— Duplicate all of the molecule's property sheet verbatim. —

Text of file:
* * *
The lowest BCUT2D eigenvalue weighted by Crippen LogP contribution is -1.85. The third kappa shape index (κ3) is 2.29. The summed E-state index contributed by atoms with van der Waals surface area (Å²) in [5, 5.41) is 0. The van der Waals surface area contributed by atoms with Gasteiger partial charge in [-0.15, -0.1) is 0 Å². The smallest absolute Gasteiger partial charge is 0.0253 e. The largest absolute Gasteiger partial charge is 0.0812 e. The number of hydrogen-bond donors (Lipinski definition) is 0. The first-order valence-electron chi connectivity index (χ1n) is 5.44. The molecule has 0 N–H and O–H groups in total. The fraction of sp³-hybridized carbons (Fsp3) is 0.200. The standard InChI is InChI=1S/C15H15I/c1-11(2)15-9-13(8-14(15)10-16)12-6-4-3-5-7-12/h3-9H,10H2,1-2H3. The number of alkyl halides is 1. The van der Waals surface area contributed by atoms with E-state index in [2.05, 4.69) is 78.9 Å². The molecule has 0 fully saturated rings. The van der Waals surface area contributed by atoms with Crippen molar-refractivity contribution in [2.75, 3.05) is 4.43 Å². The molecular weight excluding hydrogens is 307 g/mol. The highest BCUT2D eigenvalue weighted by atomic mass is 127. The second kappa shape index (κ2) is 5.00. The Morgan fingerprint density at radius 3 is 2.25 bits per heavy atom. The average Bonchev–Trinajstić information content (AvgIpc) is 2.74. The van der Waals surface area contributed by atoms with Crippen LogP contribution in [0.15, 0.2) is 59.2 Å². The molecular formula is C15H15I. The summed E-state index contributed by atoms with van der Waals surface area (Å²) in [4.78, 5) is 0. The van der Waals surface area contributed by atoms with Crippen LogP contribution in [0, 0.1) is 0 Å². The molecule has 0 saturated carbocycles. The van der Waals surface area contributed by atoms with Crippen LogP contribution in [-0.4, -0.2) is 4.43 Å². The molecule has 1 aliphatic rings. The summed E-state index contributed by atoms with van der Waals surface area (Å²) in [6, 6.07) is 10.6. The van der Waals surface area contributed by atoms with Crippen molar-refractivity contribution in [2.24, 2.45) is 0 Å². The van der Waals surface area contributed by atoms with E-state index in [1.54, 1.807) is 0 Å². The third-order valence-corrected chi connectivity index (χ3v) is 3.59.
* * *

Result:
The lowest BCUT2D eigenvalue weighted by Crippen LogP contribution is -1.85. The third kappa shape index (κ3) is 2.29. The summed E-state index contributed by atoms with van der Waals surface area (Å²) in [5, 5.41) is 0. The van der Waals surface area contributed by atoms with Gasteiger partial charge in [-0.15, -0.1) is 0 Å². The smallest absolute Gasteiger partial charge is 0.0253 e. The largest absolute Gasteiger partial charge is 0.0812 e. The number of hydrogen-bond donors (Lipinski definition) is 0. The first-order valence-electron chi connectivity index (χ1n) is 5.44. The molecule has 0 N–H and O–H groups in total. The fraction of sp³-hybridized carbons (Fsp3) is 0.200. The standard InChI is InChI=1S/C15H15I/c1-11(2)15-9-13(8-14(15)10-16)12-6-4-3-5-7-12/h3-9H,10H2,1-2H3. The number of alkyl halides is 1. The van der Waals surface area contributed by atoms with E-state index in [2.05, 4.69) is 78.9 Å². The molecule has 0 fully saturated rings. The van der Waals surface area contributed by atoms with Crippen molar-refractivity contribution in [2.75, 3.05) is 4.43 Å². The molecular weight excluding hydrogens is 307 g/mol. The highest BCUT2D eigenvalue weighted by atomic mass is 127. The second kappa shape index (κ2) is 5.00. The Morgan fingerprint density at radius 3 is 2.25 bits per heavy atom. The average Bonchev–Trinajstić information content (AvgIpc) is 2.74. The van der Waals surface area contributed by atoms with Crippen LogP contribution in [0.15, 0.2) is 59.2 Å². The molecular formula is C15H15I. The summed E-state index contributed by atoms with van der Waals surface area (Å²) in [4.78, 5) is 0. The van der Waals surface area contributed by atoms with Crippen LogP contribution in [0, 0.1) is 0 Å². The molecule has 0 saturated carbocycles. The van der Waals surface area contributed by atoms with Crippen LogP contribution in [-0.4, -0.2) is 4.43 Å². The molecule has 1 aliphatic rings. The summed E-state index contributed by atoms with van der Waals surface area (Å²) in [6, 6.07) is 10.6. The van der Waals surface area contributed by atoms with Crippen molar-refractivity contribution in [2.24, 2.45) is 0 Å². The van der Waals surface area contributed by atoms with E-state index in [1.54, 1.807) is 0 Å². The third-order valence-corrected chi connectivity index (χ3v) is 3.59.